14 Sunday in Ordinary Time
MT 11:25-30
July 5, 2020

Someone texted me a cartoon. “Lady Liberty” had stepped down from and was hiding behind the base on which she has stood since the late 19th century. Peeking around the corner of her pedestal, there is a frightened look on her face. The caption reads:


I am embarrassed to admit that when I first looked at the cartoon, I laughed. But it didn’t take long for it to dawn on me that the silly little picture takes its meaning from something that is far from laughable. The recent social unrest in our nation, resulting in the removal of public statues and monuments that, in 2020, are regarded as offensive, politically incorrect, immoral, or even sinful, is nothing to joke about. There is nothing humorous about the turmoil and division we are presently experiencing.

Although it would be difficult to think of a reason why any American would consider toppling “Lady Liberty,” one can’t help but wonder if the bronze plaque affixed to the interior wall of the pedestal is safe. The concluding lines read:

“Give me your tired, your poor,
Your huddled masses yearning to breathe free,
The wretched refuse of your teeming shore.
Send these, the homeless, tempest-tost to me,
I lift my lamp beside the golden door!”

Things have changed so dramatically and so quickly in recent years that, here in America, and, in fact, throughout the world, there is a growing sense of nationalism to the point that it is really questionable as to whether the invitation on that bronze plaque still stands. Moreover, immigration is just one of many very complicated social issues being hotly debated “by the wise and the learned” both here and abroad. It seems that there are no easy solutions…and no end in sight to this turmoil and division.

It must be said, and with great emphasis, that patriotism and love of country are very admirable qualities. No one can deny that fact. Had it not been for the generations of loyal Americans who responded to the various threats to our democracy throughout our nation’s history, “Lady Liberty” might well have been torn down and thrown into the river by enemies bent on the destruction of “The American Dream.”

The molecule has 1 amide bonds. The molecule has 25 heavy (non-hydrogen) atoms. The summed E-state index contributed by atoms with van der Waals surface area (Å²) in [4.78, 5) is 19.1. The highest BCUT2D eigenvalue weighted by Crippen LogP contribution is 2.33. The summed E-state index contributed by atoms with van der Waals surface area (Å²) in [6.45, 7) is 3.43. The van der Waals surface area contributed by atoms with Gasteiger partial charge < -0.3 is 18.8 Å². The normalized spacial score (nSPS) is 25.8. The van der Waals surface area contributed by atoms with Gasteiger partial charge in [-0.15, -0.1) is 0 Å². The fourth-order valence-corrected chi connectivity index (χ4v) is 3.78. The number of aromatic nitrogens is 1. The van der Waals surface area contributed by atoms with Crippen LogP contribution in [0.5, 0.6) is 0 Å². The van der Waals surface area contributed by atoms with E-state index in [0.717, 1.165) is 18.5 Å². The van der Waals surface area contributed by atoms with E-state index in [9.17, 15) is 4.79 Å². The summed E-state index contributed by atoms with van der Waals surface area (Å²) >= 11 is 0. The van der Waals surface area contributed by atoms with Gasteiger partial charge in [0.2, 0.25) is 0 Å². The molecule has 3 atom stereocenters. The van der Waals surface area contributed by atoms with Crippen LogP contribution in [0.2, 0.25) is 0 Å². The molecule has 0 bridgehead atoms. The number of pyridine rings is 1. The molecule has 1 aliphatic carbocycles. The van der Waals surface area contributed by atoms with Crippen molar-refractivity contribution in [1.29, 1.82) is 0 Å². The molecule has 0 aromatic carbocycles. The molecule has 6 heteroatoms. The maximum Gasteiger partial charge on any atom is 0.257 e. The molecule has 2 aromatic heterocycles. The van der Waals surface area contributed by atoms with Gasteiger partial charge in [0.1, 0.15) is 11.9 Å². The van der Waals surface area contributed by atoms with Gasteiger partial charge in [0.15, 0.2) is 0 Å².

Had it not been for the patriots who risked and sacrificed their lives to protect the freedoms that were envisioned by our Founders as they signed The Declaration of Independence, we very well may not be able to gather…publicly…on this 4th of July weekend, to celebrate Eucharist. That said, we must also be mindful of the danger in allowing patriotism to morph into xenophobia…the fear or hatred of things…or people…perceived to be foreign or strange or different.

How can we possibly hope to end the turmoil and division when the issues are so very complicated? Well, in our Gospel, Jesus tells us:

For although you have hidden these things from the wise and the learned, you have revealed them to little ones.

That line took me back many years to when I was a first grader in Catholic school. We learned The Pledge of Allegiance even as the good sisters taught us our prayers. Among the prayers we committed to memory along with The Pledge of Allegiance were The Acts of FAITH, HOPE, and LOVE. As “little ones,” we somehow developed an understanding that we Americans were defenders of FAITH, HOPE, and LOVE.

When we said those words:

One nation, under God, indivisible, with liberty and justice for all…it engrained within us, even at such a young age, an understanding that in our United States, patriotism and religion were not only compatible, but that loyalty to our country was a way of being faithful to the Gospel. In other words, “The American Dream” was in complete harmony with and even a way of living out the dream of a new creation…a new way of existing in harmony and peace with liberty and justice for all!

The dream that Jesus reveals in the Gospel.

So, on this Independence Day weekend, it is good for us to remember that The Gospel cannot stand behind the American dream…frightened…peeking out…asking: IS IT SAFE TO COME OUT YET?

The Gospel, calling us to live together with FAITH, HOPE, and LOVE rests on Christ and cannot be toppled.